That’s the most simple structure you can use. Now note that the example follows the structure. It has context (I meet the dogs) and conflict (I’m trying to escape the dogs), but it still needs resolution.
Now, if I was to continue this story (and please bear in mind I’m trying to write this as I would say it to someone, rather than how I would write it), I would do it something like this:
“I thought I’d lost them, but when I reached my hostel, they were there. Two of them were moving towards me. The biggest dog approached me first, some kind of Pitbull. He cornered me into my door and was growling and barking – but the one behind him was even worse – this feral, yapping thing, leaping up at me.
I had no idea what I was doing but I turned to the bigger dog, looked him in the eyes and kept saying “easy”, “easy” in a calm voice and trying to look non-threatening. In mind, this seemed like the right thing to do. It never occurred to me that the dog probably spoke Spanish. I kept doing it and I don’t know what it was, maybe I reminded him of someone who treated him kindly, but he stopped barking and turned to leave. The little one, the beta dog, followed him. I was shaking, but I pulled myself together and opened the door. As soon as I did they both spun, and leaped at me. I slammed the door shut as they hit it and I fell to the floor hearing them barking and bashing against it, trying to get inside.
Laying there, all I remember thinking was “why the fuck I didn’t I get my rabies vaccination?”
The entire of that resolution, is true, incidentally.
Aside from the two basic obstacles of the dog, I also punctuated the general story with ironic or funny observations (the dog speaking Spanish, and my vaccinations). This isn’t as necessary as introducing an obstacle and an inventive way of overcoming it, but as humor is the most pleasant feeling, if you can get someone to laugh or smile, you’ve done a good job.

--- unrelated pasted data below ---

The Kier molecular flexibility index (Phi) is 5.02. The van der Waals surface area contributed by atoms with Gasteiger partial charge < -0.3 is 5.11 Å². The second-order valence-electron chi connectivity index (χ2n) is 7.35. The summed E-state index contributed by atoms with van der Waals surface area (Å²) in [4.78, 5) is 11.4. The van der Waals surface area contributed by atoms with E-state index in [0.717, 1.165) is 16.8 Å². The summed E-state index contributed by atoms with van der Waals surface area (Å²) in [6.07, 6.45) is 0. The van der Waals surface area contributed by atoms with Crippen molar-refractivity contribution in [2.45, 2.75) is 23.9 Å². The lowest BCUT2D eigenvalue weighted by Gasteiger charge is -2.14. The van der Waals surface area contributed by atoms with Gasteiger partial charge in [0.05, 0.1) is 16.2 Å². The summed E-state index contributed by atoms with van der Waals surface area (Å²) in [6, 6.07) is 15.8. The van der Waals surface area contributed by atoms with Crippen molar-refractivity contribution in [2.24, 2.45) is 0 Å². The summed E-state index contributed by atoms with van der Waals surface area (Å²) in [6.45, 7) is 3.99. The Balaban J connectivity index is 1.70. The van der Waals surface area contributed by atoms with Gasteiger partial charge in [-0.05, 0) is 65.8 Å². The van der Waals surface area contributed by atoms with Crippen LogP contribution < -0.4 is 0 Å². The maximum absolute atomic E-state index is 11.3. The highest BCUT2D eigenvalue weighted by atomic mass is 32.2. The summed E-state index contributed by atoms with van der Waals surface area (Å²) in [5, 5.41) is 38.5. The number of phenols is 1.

Now, this might seem like a lot of effort, but the reason I do this is simple. The embellishment and detail helps to build the emotion that I was experiencing at the time; panic and excitement.
But a story on it’s on isn’t enough. Where an experienced writer could take the above, and layer it with atmosphere, reversals, and drama – in conversation, you don’t have that much time, so you have you have to tell it well.
You have to tell it with feeling.
THE TELLING: KEY ELEMENTS AND DELIVERY
The difference between written story and spoken story is the time that you have to tell it. A book is all about deep immersion. I could go into detail about what the dog looked like, what the street looked like, what my relationship with the Bolivian economy is like and how the moon hung in the sky – but face to face that would take ages. It would bore you to death. You’d feel awkward standing there as I blathered on. Try reading a couple of pages of a book out loud. You’ll immediately notice it takes ages and that not a lot happens.
In person you want to be brief, you want to strip any story you have down to the basics, embellish it where necessary, dramatize it so it has feeling, and then you want to tell it. Because it’s in telling it that it comes to life.
The two rules for telling are expression and pauses.
Expression determines the mood/emotion you are trying to convey, and pauses give the expression emphasis.
Take this example. A few years back, I lived in a house filled with strange people. One was an alcoholic, one had pet rats, another was into S&M and another was wildly promiscuous. I usually tell stories about the last two; short ones, that rely almost entirely on the telling.
“My housemates Ex was banging on the door. She was saying she needed to pick up some of her old things. Sure, whatever. He wasn’t in, but I knew he’d placed her stuff in a box near his door. I left her to it, and she set to rummaging around in to box checking it was all there. When she was done, she picked it up and headed out. As she passed I took a look inside. Sat on the top was a strap on dildo. What the – ?”
“My house mate ran into my room one morning in tears. I asked her what was wrong and she said “I brought a guy back last night and he was really awful to me in the morning”, I felt bad for her and asked her what happened and she said “well, he started being really rude, laughing at me, and he turned to his friends -“ “hang on, what were his friends doing there?”
Neither of those work that well when you just say them, they rely entirely on saying the very last element with a look of complete confusion, bewilderment, and eventual figuring it out. This is for two reasons:
- It’s exactly what I felt at the time.
- It’s exactly what the listener is feeling.